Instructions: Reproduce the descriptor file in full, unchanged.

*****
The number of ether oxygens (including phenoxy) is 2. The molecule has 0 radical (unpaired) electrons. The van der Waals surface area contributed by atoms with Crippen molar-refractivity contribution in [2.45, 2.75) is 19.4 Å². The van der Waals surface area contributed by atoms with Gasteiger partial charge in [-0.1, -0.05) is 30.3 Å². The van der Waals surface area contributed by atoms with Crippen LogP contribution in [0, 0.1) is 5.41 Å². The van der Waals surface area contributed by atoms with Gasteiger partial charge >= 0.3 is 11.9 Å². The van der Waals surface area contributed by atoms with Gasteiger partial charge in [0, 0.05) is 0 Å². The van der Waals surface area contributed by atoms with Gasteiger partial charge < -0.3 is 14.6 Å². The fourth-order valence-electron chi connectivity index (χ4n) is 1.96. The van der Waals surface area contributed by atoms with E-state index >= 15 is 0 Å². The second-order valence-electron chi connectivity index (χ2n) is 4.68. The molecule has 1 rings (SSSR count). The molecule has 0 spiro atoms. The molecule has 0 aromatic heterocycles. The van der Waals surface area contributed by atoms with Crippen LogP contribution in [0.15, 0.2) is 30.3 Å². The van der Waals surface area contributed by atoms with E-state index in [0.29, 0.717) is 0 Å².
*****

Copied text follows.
The number of ether oxygens (including phenoxy) is 2. The molecule has 0 radical (unpaired) electrons. The van der Waals surface area contributed by atoms with Crippen molar-refractivity contribution in [2.45, 2.75) is 19.4 Å². The van der Waals surface area contributed by atoms with Gasteiger partial charge in [-0.1, -0.05) is 30.3 Å². The van der Waals surface area contributed by atoms with Crippen LogP contribution in [0, 0.1) is 5.41 Å². The van der Waals surface area contributed by atoms with Gasteiger partial charge >= 0.3 is 11.9 Å². The van der Waals surface area contributed by atoms with Gasteiger partial charge in [0, 0.05) is 0 Å². The van der Waals surface area contributed by atoms with Gasteiger partial charge < -0.3 is 14.6 Å². The fourth-order valence-electron chi connectivity index (χ4n) is 1.96. The van der Waals surface area contributed by atoms with E-state index >= 15 is 0 Å². The second-order valence-electron chi connectivity index (χ2n) is 4.68. The molecule has 1 rings (SSSR count). The molecule has 0 spiro atoms. The molecule has 0 aromatic heterocycles. The van der Waals surface area contributed by atoms with Crippen LogP contribution in [0.15, 0.2) is 30.3 Å². The van der Waals surface area contributed by atoms with E-state index in [0.29, 0.717) is 0 Å².